It’s blistering near the hill in the clearing of the town. Even in the scorching heat of the sun, a macabre atmosphere seems to emanate from the sound of bamboo-laced whips hitting the wounded backs of penitents whose feet drag across the blood-splattered roads. Blood glistens on the backs of the supposed conscience-stricken men, as they continue to whip themselves, face hidden behind cloths tied on their heads, while people continue to look on. The town of Cutud in San Fernando, Pampanga usually doesn’t have enough attractions to draw tourists but today, just like any Good Friday, throngs of people are starting to trickle in.
A staunch Catholic country, the Philippines features numerous re-enactments of the Passion of Christ in the form of plays. However, none are more so graphic than the senakulo held here. Every Good Friday morning, penitents flagellate themselves on the street to do an impression of the Lord’s suffering. The backs of these men are first wounded with a brush with metal spikes to let the blood out, before they walk along the town’s narrow roads whipping themselves. It’s a gruesome sight, with blood sometimes splattering onto unsuspecting onlookers.
The penitents are driven to this masochistic affair because of the belief that this would bring them fortune. Others, just thankful to be alive, choose to express their gratitude in the most morbid way possible. Ruben Enaje, whose job as a sign painter barely makes ends meet for his family, has been participating in these rites regularly after a near brush with death years earlier.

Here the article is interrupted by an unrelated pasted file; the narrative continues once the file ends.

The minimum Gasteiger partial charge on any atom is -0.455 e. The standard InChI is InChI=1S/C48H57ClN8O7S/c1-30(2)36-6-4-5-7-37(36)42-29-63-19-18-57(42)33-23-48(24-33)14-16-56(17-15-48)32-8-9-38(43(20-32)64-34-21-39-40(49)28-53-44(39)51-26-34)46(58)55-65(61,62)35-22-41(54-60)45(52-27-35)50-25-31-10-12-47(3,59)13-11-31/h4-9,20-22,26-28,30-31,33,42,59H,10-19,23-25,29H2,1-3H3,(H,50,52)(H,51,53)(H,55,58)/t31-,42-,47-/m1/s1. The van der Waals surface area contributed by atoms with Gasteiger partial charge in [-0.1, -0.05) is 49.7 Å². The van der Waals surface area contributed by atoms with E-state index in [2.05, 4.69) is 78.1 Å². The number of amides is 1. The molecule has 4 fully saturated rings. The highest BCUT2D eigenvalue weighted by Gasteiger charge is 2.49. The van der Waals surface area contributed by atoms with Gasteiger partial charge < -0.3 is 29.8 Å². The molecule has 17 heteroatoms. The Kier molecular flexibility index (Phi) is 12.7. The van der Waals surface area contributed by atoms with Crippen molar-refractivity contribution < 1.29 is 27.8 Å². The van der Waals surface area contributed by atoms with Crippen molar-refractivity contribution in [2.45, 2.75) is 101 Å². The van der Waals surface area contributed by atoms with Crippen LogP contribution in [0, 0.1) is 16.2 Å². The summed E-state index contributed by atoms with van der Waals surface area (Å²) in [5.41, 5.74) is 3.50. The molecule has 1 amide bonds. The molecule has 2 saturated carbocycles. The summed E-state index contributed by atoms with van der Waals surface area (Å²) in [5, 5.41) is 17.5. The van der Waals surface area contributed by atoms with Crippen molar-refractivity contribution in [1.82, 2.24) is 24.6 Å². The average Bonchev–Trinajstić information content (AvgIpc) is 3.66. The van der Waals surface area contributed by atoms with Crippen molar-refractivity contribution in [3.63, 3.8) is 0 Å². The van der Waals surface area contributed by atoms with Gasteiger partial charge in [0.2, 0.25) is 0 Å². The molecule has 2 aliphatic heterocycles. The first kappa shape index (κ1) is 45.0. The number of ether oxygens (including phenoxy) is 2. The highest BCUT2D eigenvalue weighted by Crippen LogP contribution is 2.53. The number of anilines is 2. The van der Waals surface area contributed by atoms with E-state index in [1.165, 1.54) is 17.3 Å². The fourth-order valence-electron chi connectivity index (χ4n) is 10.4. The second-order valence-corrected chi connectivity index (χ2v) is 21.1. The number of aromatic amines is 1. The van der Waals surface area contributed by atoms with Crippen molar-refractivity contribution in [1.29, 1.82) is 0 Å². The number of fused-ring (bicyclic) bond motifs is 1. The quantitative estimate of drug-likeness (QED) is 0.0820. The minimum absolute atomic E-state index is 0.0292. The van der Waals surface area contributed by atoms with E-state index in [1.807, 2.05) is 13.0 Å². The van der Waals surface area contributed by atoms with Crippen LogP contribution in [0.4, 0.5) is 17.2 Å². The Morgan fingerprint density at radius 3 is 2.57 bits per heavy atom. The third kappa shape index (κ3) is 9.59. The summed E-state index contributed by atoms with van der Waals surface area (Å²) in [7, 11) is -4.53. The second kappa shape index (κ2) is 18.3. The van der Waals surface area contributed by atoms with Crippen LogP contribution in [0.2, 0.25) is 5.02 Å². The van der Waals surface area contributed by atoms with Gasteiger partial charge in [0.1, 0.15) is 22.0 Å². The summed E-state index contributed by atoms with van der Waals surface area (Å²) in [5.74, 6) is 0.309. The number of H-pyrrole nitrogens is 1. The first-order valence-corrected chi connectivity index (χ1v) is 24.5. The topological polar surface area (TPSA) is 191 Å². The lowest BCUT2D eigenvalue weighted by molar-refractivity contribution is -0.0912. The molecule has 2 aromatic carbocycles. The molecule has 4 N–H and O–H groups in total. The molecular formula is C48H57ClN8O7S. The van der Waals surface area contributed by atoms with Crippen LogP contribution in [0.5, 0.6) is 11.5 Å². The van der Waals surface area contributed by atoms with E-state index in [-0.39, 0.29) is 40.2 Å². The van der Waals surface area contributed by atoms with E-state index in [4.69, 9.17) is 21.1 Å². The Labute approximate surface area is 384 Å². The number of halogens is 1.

The Catholic Church, meanwhile, vehemently discourages the practice, especially now that it has become some form of entertainment. “What is bad here is if you want to be crucified to become famous or earn money… being crucified becomes an entertainment,” says Fr. Francis Lucas, executive secretary of CBCP-Episcopal Commission on Social Commission and Mass Media. “It is no longer part of the original objective to depict the sufferings of Jesus Christ.” It’s not hard to see his point. The place is packed with media, tourists with cameras, and stalls selling a number of products, from food to prepaid SIM cards. Besides, the idea of crucifying oneself is redundant, since its purpose of cleansing away one’s sins has been done by Christ, the Catholic Church adds.
The Department of Health also frowns on the self-flagellation and the crucifixion rites. Penitents jeopardize their health due to the unsafe nature of wounding themselves or nailing themselves to the cross. According to Health Secretary Enrique Ona, allowing oneself to be nailed risks permanent damage to the hands and feet.
Despite the warnings, the show goes on. Near the hill where three crosses are set up, CJ and I position ourselves, along with dozens of spectators, beside the path where these devotees would march. Kuya Manny is somewhere, lost in the midst of the crowd. At 1:30 in the afternoon, a procession starts. Men dressed as Roman soldiers accompany Enaje to the top of the hill, along with two other penitents. A few minutes later, a man is nailed on the left cross, followed by another man on the right cross. Enaje, dressed as Christ, is nailed last on the center cross, his ghastly screams echoing throughout the venue. Prayers are said for a few minutes and a sound effect of thunder booms from the speakers. Enaje screams once more before the Roman soldiers take him down.
“This ends the crucifixion rites,” a man announces through the speakers. “But we have more penitents who will be nailed on the cross in a short while.” One of those penitents is a woman in her late 40s. The woman is a faith healer who has been nailed regularly for the past few years. My legs aching from having to stand for close to two hours and my face burning from the intense heat, I ask CJ, “You want to stay for that?”
Her face also now burning red turns sour. “Ask Kuya Manny if we can go.” She doesn’t say it, but I think we both agree we’ve had enough sight of blood.